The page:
In Person in Summerville, SC and Online via Skype


I can teach you everything you need to be a better singer: how to sing healthier with solid technique, make more beautiful, interesting sounds, sing higher, lower, softer, louder, slower and faster. I can help you have excellent diction, teach you how to stand, emote, and act while singing, even how to dress for an audition. But what I cannot teach, what is frankly unteachable, is the INSTINCT for singing and performing. In my experience you either have it, or you don’t. Let me elucidate:

I am very fortunate right now to be teaching a wonderful young lady who is preparing audition recordings for getting into college music schools. She is a marvelous student, everything that a teacher could ask for: smart, motivated, musical, and possessing a lovely voice of enormous potential with consistent glimmers of the great beauty and depth that are in her future. I knew she had an instinct for the act of singing in the way she took my direction, consistently improving both on the spot and between lessons. But what I did not know about her until this week was whether or not she had a real instinct for performing. When the spotlight was on, how would she respond? Just because you can sing, does not always mean you can perform. We have been so focused on technical issues and getting all three songs learned and polished under a looming deadline that we didn’t have a lot of time to devote to performance issues.  So the first day of actually recording came…* the pressure was on, the deadline had come, it was time to deliver… And I am so thrilled to report that it was the very best singing she had ever done in the short time we have been working together. Even in the very first take, she exceeded all my expectations. Her instinct for performing, for making music, for bringing a song to life allowed all the elements we have been working on so painstakingly to come together into a harmonious whole that was infinitely better than the sum of its parts.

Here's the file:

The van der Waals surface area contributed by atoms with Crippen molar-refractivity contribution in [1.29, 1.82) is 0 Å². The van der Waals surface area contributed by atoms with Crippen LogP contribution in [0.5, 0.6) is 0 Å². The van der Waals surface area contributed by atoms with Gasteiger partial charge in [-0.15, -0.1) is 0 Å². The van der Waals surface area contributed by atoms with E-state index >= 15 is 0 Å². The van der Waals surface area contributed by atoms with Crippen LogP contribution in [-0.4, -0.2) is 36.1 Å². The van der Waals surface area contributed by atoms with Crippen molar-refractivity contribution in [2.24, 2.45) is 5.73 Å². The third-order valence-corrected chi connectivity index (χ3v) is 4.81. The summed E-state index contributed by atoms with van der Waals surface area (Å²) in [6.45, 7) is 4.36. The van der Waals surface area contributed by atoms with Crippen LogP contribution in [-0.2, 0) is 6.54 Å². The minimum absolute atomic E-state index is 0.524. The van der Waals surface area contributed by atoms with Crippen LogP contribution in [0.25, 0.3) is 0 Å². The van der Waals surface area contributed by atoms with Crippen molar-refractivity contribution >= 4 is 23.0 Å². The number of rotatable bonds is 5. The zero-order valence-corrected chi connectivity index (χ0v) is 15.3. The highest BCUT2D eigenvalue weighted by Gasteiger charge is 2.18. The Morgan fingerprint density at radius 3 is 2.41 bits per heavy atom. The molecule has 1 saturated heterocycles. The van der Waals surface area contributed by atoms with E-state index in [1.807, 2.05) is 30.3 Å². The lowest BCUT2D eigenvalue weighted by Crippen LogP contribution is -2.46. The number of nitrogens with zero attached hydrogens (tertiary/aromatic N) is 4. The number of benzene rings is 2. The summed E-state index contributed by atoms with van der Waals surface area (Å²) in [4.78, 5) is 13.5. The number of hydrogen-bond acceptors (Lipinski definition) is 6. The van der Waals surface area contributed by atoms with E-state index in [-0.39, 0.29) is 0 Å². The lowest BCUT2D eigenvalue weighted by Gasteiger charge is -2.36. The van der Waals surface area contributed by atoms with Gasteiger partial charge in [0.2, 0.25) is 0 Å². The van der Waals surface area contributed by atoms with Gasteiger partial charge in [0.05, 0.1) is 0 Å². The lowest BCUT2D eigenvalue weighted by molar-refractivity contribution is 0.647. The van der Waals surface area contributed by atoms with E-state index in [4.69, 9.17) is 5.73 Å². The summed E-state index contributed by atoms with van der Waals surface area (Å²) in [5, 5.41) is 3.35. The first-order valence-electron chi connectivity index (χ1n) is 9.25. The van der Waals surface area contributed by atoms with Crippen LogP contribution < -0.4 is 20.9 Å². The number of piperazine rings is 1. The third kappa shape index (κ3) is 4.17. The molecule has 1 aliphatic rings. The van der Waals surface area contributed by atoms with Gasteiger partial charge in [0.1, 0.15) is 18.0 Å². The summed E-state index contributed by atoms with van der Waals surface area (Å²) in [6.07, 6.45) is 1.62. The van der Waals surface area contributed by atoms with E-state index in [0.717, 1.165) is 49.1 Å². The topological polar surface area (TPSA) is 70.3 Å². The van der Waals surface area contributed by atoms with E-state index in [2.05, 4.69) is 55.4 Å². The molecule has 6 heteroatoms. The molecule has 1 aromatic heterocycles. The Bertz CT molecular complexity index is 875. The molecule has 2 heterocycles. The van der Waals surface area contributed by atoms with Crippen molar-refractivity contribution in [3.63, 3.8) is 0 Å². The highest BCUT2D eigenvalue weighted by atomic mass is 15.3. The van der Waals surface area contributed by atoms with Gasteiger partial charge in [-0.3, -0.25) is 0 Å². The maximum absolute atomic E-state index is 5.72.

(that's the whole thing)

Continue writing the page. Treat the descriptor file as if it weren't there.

And to me, that’s what it’s all about. Yes, striving for continual technical mastery is a worthy and life-long goal, but being able to make music, to entertain and move your audience, is so much more important than everything being “perfect”, whatever that means. As Cornelius used to say, “There is no such thing as perfection until you are dead. And then you are perfectly dead.”

*I must say that recording can be 100 times more stressful than actually performing live; something about knowing you are being recorded “for posterity”, so to speak, and of course the dread of knowing at some point you’ll actually have to <gasp> listen to yourself! But that is a post for another time.

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